Profession slams 6% pay uplift for dentists

NHS staff in Scotland have been offered a 4% pay rise – but dentists have been excluded

A 6% uplift on dentists’ pay has been accepted by the government amidst conversations over the future of NHS dentistry.

But the British Dental Association has warned the below inflation pay awards will undermine efforts to improve NHS dentistry.

Today the government accepted the recommendation of the Review Body on Doctors’ and Dentists’ Remuneration for a 6% uplift.

According to the BDA, official data shows real incomes for typical dentists have fallen by up to 40%. From 2008/9 to 2020/21 real pay for a typical NHS dentist in England fell by 37%, from £67,800 to £42,847.

There is still no confirmation on increases for practice expenses, it says.

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Financial loss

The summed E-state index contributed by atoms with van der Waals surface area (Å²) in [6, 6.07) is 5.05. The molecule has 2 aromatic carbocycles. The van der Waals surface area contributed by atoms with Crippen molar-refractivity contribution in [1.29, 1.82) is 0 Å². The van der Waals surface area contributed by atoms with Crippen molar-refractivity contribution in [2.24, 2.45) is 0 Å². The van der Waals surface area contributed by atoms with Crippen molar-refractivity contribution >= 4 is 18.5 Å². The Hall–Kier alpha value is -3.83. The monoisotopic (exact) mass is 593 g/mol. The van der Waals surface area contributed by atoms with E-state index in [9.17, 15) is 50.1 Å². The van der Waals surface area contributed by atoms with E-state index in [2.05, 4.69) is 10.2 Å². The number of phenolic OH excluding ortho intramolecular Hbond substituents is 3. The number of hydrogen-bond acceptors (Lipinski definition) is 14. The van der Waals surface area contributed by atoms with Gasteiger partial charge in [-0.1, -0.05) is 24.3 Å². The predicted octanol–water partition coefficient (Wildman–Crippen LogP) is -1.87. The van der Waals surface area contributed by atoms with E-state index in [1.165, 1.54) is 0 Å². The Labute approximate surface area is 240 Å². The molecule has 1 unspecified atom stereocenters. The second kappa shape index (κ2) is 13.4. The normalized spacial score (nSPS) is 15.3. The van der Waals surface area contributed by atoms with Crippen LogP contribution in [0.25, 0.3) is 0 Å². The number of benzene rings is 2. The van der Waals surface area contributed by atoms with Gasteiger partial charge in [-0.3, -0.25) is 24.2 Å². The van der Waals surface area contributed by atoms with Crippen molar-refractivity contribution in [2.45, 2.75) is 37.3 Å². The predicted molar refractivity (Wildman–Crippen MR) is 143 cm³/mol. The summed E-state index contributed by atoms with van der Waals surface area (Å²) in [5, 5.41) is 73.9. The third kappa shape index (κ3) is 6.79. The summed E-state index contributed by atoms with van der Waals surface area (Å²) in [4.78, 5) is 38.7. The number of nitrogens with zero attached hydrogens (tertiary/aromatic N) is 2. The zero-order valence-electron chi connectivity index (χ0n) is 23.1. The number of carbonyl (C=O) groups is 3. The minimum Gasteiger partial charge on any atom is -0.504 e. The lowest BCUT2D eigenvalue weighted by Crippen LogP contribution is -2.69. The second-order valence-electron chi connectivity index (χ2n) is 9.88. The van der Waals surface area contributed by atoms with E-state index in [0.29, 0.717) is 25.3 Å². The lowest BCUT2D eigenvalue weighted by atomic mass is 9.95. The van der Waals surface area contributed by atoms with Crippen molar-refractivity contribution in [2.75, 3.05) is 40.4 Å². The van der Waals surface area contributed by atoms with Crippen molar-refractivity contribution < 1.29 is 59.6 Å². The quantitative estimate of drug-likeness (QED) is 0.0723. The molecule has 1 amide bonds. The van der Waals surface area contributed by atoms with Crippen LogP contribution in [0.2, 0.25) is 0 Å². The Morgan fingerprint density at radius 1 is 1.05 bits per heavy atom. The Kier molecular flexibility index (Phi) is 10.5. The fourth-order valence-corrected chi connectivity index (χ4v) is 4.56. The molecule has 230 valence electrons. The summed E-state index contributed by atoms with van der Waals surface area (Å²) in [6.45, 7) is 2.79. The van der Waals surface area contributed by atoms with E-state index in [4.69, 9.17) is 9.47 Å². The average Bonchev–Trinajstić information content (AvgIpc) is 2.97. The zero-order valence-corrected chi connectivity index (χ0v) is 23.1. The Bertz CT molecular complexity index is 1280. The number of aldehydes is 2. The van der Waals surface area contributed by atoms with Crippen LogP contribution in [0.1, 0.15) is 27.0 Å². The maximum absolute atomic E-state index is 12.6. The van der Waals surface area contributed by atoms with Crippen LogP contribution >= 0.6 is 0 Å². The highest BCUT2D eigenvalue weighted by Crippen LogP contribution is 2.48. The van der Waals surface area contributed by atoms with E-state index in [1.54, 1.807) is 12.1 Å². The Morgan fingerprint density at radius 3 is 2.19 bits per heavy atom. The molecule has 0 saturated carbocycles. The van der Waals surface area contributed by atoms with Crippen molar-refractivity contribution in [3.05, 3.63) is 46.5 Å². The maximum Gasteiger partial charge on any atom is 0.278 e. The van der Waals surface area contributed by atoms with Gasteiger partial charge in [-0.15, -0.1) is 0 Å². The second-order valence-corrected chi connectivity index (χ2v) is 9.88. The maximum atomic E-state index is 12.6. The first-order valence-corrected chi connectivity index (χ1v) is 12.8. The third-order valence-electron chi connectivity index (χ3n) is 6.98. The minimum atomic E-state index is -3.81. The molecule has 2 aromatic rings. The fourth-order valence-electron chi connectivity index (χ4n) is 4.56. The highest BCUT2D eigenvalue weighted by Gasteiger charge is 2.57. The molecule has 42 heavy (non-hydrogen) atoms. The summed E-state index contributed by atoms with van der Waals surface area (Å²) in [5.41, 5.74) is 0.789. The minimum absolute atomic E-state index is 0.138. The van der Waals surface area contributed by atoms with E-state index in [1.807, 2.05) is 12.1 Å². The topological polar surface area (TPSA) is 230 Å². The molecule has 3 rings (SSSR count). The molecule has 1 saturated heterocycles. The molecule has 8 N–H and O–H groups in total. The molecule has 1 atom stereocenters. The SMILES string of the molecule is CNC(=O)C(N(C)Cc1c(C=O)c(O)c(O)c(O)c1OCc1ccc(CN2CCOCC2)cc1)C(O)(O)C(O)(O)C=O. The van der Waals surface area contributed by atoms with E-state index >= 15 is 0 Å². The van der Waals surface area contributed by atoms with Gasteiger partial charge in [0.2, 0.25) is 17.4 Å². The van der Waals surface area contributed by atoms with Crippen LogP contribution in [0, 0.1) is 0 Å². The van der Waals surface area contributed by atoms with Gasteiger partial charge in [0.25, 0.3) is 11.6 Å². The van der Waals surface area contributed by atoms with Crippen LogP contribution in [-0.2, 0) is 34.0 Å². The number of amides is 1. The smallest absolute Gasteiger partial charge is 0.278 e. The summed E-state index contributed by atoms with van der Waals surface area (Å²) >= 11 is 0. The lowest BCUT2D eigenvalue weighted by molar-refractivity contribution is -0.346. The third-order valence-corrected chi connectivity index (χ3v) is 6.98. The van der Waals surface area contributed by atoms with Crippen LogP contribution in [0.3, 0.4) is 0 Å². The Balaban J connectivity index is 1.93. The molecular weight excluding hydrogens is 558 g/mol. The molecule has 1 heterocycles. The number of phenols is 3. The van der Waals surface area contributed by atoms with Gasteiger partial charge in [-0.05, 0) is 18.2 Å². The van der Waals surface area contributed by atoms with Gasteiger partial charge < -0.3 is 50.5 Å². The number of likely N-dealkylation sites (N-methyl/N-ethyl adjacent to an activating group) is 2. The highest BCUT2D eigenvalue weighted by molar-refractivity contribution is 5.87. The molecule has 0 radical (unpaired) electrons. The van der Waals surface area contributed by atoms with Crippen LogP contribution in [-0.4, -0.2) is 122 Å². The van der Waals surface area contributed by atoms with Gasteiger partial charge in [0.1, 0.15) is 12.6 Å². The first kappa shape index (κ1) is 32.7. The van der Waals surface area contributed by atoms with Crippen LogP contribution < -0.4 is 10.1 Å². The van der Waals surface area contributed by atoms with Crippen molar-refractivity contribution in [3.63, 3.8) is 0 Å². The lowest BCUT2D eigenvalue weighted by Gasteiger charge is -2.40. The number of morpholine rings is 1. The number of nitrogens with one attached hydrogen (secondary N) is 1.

This comes as the NHS Long Term Workforce Plan sets out ambitions to increase the number of dental students by 40% – amounting to around 1,100 places – by 2031/32.

As part of the plan, it will also increase training places for dental therapists and hygiene professionals to more than 500 in the same time period.

BDA vice chair Peter Crooks said: ‘The government should not expect applause for begrudgingly delivering a below inflation pay award to dentists and doctors.

‘We’re seeing NHS dentists delivering NHS care at a financial loss. All this decision will fuel is the mounting exodus from this service.’

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